True bromance as Phelps and Lochte approach final Olympic showdown

Agence France-Presse
True bromance as Phelps and Lochte approach final Olympic showdown
The curtain comes down on one of swimming's great rivalries when Michael Phelps and Ryan Lochte face off one last time

RIO DE JANEIRO, Brazil – The curtain comes down on one of swimming’s great rivalries on Thursday, August 11 when Olympic giants Michael Phelps and Ryan Lochte lock horns one last time.

Phelps will look to win the men’s 200m individual medley for an incredible fourth successive Games while Lochte, so often the bridesmaid, finally tries to get one over on his fellow American.

After the formalities of Wednesday’s semi-finals, both swimmers indulged in some sweet-talk before their last dance in Rio.

“The history him and I have had with one another it’s something special,” said Phelps, who won his record 20th and 21st Olympic gold medals on Tuesday.

“We’ve been racing for the last 12 years and having one more battle tomorrow will be fun,” he added after qualifying quickest for the final in a time of one minute, 55.78 seconds.

“Ryan and I have grown closer as friends this year – so we’ll have one more time to hop in the pool and duke it out.”

Phelps has caught fire in his fifth and final Olympics, winning gold medals in the 4x100m and 4x200m freestyle relays and the 200m fly, and Lochte is under no illusions about the size of the task he faces.

“It’s going to take a perfect performance in order to beat him because of how tough a competitor he is,” said world record holder Lochte, who has taken two silvers and a bronze behind Phelps in Athens, Beijing and London.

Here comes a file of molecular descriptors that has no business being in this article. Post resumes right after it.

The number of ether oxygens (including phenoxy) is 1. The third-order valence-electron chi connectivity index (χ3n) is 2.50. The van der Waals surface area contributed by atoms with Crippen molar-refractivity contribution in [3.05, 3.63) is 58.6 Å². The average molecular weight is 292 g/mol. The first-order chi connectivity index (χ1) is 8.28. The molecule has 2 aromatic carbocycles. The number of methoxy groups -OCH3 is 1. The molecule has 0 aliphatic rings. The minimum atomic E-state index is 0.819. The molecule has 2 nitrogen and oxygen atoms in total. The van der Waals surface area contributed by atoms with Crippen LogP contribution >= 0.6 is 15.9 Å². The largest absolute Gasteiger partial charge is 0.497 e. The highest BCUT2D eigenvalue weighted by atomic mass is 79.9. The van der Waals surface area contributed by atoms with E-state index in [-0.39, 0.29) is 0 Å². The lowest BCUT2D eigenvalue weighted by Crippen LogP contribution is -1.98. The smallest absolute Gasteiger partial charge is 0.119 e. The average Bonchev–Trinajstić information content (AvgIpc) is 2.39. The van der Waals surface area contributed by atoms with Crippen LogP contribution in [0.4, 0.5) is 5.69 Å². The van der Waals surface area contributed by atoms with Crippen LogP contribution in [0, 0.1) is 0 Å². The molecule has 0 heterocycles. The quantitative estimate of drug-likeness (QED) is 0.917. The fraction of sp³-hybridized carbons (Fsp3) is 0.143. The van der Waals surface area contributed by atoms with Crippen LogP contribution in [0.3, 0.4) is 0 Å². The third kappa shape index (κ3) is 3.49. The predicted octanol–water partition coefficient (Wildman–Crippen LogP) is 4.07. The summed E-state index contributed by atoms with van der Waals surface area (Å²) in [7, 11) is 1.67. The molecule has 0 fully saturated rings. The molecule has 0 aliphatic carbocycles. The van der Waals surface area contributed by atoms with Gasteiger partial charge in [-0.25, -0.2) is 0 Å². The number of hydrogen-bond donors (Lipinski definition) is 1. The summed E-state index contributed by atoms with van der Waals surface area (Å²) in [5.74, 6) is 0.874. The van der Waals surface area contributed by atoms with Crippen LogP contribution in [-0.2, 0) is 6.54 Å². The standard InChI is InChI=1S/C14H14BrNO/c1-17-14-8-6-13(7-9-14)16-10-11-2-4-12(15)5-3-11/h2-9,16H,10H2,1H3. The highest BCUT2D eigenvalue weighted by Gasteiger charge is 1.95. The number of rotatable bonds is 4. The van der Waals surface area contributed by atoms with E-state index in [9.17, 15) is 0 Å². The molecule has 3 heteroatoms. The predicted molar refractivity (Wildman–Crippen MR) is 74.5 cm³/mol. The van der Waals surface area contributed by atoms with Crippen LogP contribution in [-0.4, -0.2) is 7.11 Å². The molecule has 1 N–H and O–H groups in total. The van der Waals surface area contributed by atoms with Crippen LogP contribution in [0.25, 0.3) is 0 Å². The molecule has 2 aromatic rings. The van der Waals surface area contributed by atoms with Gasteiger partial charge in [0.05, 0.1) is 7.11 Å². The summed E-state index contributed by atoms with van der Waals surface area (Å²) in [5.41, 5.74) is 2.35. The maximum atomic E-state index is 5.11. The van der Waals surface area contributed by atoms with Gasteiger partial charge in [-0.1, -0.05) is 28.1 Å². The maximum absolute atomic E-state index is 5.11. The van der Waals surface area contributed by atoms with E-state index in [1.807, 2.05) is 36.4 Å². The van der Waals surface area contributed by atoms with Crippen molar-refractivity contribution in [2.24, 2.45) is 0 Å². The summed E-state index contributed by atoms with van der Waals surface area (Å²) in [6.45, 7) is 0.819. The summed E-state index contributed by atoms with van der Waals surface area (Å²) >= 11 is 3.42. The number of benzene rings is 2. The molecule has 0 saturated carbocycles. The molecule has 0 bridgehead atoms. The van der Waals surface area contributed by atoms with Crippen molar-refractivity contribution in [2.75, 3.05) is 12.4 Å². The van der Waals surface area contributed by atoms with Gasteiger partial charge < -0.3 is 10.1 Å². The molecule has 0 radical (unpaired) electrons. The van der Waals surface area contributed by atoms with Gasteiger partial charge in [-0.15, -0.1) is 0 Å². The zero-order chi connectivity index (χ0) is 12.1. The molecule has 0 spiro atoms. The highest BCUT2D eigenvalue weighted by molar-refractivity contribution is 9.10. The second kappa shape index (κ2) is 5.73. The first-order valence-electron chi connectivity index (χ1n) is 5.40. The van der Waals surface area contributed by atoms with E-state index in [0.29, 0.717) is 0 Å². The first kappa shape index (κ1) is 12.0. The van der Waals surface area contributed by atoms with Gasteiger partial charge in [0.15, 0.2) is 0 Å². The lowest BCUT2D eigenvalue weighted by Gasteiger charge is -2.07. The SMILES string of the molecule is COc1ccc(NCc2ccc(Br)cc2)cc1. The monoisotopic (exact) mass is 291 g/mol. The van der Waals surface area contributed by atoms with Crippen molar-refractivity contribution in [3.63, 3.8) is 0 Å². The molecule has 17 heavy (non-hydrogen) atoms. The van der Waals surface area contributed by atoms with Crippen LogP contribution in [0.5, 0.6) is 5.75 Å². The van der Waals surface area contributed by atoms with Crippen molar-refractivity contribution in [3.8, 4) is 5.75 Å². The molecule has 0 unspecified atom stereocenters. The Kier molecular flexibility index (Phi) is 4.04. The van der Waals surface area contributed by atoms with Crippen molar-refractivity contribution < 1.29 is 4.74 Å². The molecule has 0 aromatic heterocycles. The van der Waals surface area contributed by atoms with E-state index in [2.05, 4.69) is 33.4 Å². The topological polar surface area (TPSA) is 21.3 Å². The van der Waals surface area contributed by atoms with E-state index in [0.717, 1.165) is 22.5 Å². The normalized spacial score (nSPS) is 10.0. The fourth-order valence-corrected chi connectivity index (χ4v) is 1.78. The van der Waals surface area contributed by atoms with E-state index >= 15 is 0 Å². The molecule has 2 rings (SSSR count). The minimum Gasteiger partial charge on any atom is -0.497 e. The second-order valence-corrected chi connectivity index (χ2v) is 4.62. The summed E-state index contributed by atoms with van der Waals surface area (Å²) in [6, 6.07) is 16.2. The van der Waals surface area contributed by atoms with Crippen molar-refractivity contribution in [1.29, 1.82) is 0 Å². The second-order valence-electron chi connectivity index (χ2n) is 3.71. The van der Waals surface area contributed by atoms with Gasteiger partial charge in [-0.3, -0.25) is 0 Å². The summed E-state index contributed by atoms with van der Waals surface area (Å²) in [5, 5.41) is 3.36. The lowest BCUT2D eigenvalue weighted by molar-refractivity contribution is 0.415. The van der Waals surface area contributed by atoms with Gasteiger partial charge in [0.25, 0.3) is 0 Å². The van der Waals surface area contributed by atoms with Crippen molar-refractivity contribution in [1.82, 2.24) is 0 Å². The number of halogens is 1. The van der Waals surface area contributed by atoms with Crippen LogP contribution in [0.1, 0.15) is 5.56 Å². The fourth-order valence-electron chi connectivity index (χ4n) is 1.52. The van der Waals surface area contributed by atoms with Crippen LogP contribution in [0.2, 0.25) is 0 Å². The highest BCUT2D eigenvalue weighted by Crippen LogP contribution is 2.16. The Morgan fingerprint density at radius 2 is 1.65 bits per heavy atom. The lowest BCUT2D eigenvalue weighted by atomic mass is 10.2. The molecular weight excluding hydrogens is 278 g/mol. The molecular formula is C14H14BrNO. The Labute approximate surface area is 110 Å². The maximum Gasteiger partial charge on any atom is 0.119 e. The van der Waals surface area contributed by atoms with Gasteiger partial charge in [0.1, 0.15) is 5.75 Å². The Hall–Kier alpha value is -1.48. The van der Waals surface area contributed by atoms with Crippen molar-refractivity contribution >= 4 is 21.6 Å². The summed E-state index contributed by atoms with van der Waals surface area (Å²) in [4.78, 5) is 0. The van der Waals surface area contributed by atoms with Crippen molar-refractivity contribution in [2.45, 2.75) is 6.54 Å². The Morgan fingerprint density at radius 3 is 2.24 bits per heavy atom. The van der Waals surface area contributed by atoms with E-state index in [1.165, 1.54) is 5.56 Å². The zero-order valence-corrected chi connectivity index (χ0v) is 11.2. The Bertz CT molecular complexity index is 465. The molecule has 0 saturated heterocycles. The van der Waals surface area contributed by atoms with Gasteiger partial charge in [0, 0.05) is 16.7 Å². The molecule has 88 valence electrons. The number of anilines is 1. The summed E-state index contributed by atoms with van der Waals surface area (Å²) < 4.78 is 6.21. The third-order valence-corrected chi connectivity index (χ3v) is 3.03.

“He won’t give up and that’s awesome. That’s why he brings out the best in me.

“Any chance I can get up and race Michael, that’s the best,” gushed Lochte, second fastest in the semi-finals half a second behind Phelps. “We’ve been racing since 2004. He’s the toughest competitor I’ve ever gone up against.

“When we go up on the blocks, we’re always trying to win – that’s just the competitive instinct we have,” he added. “But win or lose we’re still good friends.”

Brazilian Thiago Pereira qualified third quickest in front of his home fans in 1:57.11 but the real danger is likely to come from Japan’s Kosuke Hagino, who won the 400m medley in Rio and has plans to gatecrash the American party.

“Tomorrow I just have to swim my own race and leave everything out there,” the 21-year-old Japanese told AFP after winning his heat in 1:57.38.

“I really don’t care about Phelps or Lochte. They’re heroes of mine, but that doesn’t mean I’m not going to front up.

“Precisely because they are heroes of mine, I want to give them my best shot, give it everything I’ve got.” –

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